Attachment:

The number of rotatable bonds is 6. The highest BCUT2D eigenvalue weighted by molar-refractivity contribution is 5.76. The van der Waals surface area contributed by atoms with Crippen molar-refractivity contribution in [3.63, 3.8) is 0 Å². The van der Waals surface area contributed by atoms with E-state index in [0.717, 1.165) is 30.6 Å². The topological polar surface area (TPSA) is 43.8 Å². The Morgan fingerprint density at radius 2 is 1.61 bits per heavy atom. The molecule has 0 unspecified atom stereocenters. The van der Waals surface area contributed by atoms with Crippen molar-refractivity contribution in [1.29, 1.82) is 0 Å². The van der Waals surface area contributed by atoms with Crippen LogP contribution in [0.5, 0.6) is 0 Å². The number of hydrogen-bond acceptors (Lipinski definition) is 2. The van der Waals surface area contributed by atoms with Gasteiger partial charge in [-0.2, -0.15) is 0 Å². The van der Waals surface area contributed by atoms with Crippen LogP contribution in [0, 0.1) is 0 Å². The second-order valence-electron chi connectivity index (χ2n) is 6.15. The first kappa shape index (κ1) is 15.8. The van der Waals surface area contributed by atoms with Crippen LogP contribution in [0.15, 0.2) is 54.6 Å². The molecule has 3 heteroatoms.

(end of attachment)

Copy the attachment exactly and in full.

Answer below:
The number of rotatable bonds is 6. The highest BCUT2D eigenvalue weighted by molar-refractivity contribution is 5.76. The van der Waals surface area contributed by atoms with Crippen molar-refractivity contribution in [3.63, 3.8) is 0 Å². The van der Waals surface area contributed by atoms with E-state index in [0.717, 1.165) is 30.6 Å². The topological polar surface area (TPSA) is 43.8 Å². The Morgan fingerprint density at radius 2 is 1.61 bits per heavy atom. The molecule has 0 unspecified atom stereocenters. The van der Waals surface area contributed by atoms with Crippen molar-refractivity contribution in [1.29, 1.82) is 0 Å². The van der Waals surface area contributed by atoms with Crippen LogP contribution in [0.5, 0.6) is 0 Å². The number of hydrogen-bond acceptors (Lipinski definition) is 2. The van der Waals surface area contributed by atoms with Gasteiger partial charge in [-0.2, -0.15) is 0 Å². The van der Waals surface area contributed by atoms with Crippen LogP contribution in [0, 0.1) is 0 Å². The second-order valence-electron chi connectivity index (χ2n) is 6.15. The first kappa shape index (κ1) is 15.8. The van der Waals surface area contributed by atoms with Crippen LogP contribution in [0.15, 0.2) is 54.6 Å². The molecule has 3 heteroatoms.